23/25 September 2005
Richard Venn, Jarvist Frost, Sandeep Mavadia, Clewin Griffith, Jan Evetts, Ben Ogbourne
Flinging ourselves out of London via the magic of the National Express, we were picked up from a dingy Bristol street by our local yokel, Ben. Zooming along to Churchill packed in the rather close confines of Ben's peeling Golf, Clewin posed the rhetorical 'Is that Jan?' question. Matched by a chorus of 'Where's Jan?', the question was rather more pertinent than usual, as we overtook his bike by a particularly dodgy looking estate, shouting a few exuberious salutations out the wound-down window.
There's always something that really grabs me at these conferences. This
year, somewhat worryingly like last year, it was cave diving - for the
shear determination in the face of sanity, digging gravel, in a
constricted passage, 60m underwater and filming it at the same time!
On arriving at the campsite on Friday night I found the least well
pitched of the three Vango Equinox's (alias 'the casino'), parked my
bike, brushed the curry from my clothes and located Rik, Jarv, Deep,
Clewin and Ben in the bar.
The next day, escaping the fog of noxious gases in the tent and
stumbling outside, I releived myself by the hedge, to the dismay of
passers-by; then after some festering in the morning sun, a quick run
down to the shops on the bike provided Ben with the ingredients to
create breakfast and hot brown (possibly tea) on his stove; and we were
heading over to the conference centre sooner than a Jarvist Frost Alpine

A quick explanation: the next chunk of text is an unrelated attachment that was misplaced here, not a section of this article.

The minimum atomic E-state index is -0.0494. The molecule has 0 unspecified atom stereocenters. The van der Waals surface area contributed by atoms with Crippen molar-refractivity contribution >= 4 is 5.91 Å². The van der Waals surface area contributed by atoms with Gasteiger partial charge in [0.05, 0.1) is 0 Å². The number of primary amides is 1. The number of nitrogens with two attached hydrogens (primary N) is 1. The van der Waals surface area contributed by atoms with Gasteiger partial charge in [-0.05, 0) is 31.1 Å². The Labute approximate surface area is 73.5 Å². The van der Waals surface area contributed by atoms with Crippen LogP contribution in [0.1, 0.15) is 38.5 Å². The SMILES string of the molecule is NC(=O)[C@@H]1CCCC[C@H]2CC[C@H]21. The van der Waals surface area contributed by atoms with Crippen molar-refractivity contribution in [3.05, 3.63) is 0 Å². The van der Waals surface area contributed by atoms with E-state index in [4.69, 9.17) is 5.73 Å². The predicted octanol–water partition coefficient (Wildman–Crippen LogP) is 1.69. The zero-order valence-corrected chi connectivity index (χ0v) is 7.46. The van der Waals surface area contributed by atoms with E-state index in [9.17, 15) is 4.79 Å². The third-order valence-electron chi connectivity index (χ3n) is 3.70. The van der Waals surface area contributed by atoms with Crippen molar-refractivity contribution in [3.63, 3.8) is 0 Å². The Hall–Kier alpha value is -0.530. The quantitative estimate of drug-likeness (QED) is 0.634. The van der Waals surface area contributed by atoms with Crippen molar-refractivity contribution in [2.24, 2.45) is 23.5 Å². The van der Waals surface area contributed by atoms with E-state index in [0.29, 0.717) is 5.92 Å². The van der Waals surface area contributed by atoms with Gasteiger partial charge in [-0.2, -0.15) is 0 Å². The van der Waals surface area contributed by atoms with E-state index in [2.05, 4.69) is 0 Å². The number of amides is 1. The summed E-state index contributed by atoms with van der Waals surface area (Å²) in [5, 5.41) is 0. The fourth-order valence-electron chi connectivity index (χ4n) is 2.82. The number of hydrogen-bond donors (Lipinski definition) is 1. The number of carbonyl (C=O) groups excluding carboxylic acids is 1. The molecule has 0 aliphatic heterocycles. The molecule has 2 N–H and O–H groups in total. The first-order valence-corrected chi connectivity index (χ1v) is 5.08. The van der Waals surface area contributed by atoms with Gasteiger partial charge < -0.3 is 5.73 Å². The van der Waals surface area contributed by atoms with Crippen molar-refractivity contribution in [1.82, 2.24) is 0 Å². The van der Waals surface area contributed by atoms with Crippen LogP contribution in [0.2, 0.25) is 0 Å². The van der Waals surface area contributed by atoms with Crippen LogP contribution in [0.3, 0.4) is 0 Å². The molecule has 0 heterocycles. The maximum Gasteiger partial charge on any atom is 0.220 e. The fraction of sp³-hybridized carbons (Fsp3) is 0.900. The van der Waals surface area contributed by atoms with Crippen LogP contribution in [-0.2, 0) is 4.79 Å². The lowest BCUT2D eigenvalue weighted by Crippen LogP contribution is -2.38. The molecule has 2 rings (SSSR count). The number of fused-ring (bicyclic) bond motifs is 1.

start to get our delegate badges.
As always choosing between lectures can sometimes be hard, there was a
talk on British Columbia by some random Canadian (in fact one of the
infamous Dangerous Dick And The Duckbusters) and one on the Nullarbor by
cave dive legend Martyn Farr (legendary partly for his entertaining
talks) - as British Columbia seemed a more likely travel destination for
me, than a vast arid desert in Southern Australia, I chose that and was
treated to some peculiar Canadian humour involving plungers and potatoes.
Rik's afternoon talk on IC3's expedition was excellent and well
attended, and afterwards I set off on my bike to attempt a descent of
Cheddar Gorge in record time, in my absence Clewin attempted to eat the
local pub carvery clean and subsequently was unable to move.
So in the evening, the remaining IC3 cavers went along to see the
Cheddar Blues Band and pull our best worst dance moves on the floor,
while Clewin suffered in the tent. Beer was drunk and with the sound of
drum solos ringing in our ears we eventually stumbled back to the casino.
Sunday mornings routine followed a similiar theme as before. While back
at the conference Rick Stanton gave a more in-depth talk on his diving
in Wookey Hole, and some further heart stopping dive footage. The day
was a much more subdued affair, tea was consumed and a long lunch taken,
the others disappeared back to Bristol soon after Cambridge uni's
Austrian expedition talk. I needed to cycle to Weston-super-Mare for a
train, but hung around for the closing ceremony with one eye on the
time. With the traditional technical palava it got underway about an
hour late, but unfortunately I had to sneek out early to get home.